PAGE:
Sparse Pine Trees Bugs Or Blight

Asked April 30, 2014, 1:44 PM EDT

Over the past few years I have pine trees branches on multiple trees spreading via disease or bugs?

Mecosta County Michigan

3 Responses

This tree does not look like a pine. It appears to be a white or atypical blue spruce.

I can only look at what is in the photo because I cannot see needles close-up under a microscope.

From what I can see, it looks very much like Rhizosphaera needlecast, a fungal disease. It only affects blue and white spruce. Diseases and insects are specific to certain trees. Rhizosphaera affects the oldest needles first... it starts closest to the trunk on the lowest branches and works itself up and out on the tree. Eventually, all that is left on some branches is the new growth and the rest of the branch either has brown needles or is bare. The following year, the green needles on the end of the branch die. The disease infects one year and kills the second.

If you looked at brown needles that were on the tree with a 10 X hand lens or magnifying glass, there would be small black, rounded fungal bodies sticking out of the needle pores called stomata. This can be on brown needles or green needles, depending on the time of year.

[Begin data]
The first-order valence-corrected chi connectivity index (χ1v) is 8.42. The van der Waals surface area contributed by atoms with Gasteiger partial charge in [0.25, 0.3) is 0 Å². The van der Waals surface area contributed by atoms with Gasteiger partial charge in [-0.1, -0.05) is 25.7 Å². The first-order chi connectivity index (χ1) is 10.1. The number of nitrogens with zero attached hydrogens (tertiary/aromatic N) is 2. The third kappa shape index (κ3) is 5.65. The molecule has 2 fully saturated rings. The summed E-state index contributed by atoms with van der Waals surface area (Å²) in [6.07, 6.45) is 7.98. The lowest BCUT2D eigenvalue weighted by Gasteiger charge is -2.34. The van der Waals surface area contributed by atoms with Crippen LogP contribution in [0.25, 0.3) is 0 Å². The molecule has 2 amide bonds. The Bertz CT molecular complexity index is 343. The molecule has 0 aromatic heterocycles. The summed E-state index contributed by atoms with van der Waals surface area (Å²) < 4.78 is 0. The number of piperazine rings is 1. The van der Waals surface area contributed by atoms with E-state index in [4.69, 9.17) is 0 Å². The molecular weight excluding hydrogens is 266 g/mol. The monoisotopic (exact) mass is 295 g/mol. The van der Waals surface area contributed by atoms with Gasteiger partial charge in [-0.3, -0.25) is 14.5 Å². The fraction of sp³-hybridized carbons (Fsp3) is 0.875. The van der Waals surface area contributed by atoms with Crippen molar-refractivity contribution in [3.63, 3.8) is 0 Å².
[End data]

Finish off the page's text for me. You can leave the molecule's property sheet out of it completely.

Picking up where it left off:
This disease is enabled by warm, humid air. It happens faster if the trees are stressed by drought or crowding.

This disease is almost impossible to control with fungicides. Trees must be sprayed with an appropriate fungicide every three to four weeks from budbreak until in the fall when the temperatures drop reliably below fifty degrees, day and night. The fungicide has to be replaced after each rain.

To be sure, you can send samples to the MSU Diagnostic Clinic. There is a charge and you need to send samples of dead needles still on the tree. Go to: to download forms to fill out and to find out what to send them.

Will the spruce Rhizosphaera needlecast fungus spread easily to other spruce trees? Should I cut them down to stop the spread?

As I said, the only trees to get Rhizosphaera are blue spruce and white spruce... all blues and all whites. You can cut down the ones with problems, once you are sure that this is the probable. BUT... it probably will have little affect on the disease spreading. Every infected needle that is scattered about has the potential. Don't forget that the disease came from somewhere... and it can come back to your property from somewhere. It may not be the original place but many people have planted many white and blue spruces in the last 50 tears so there is no lack of potential hosts out there.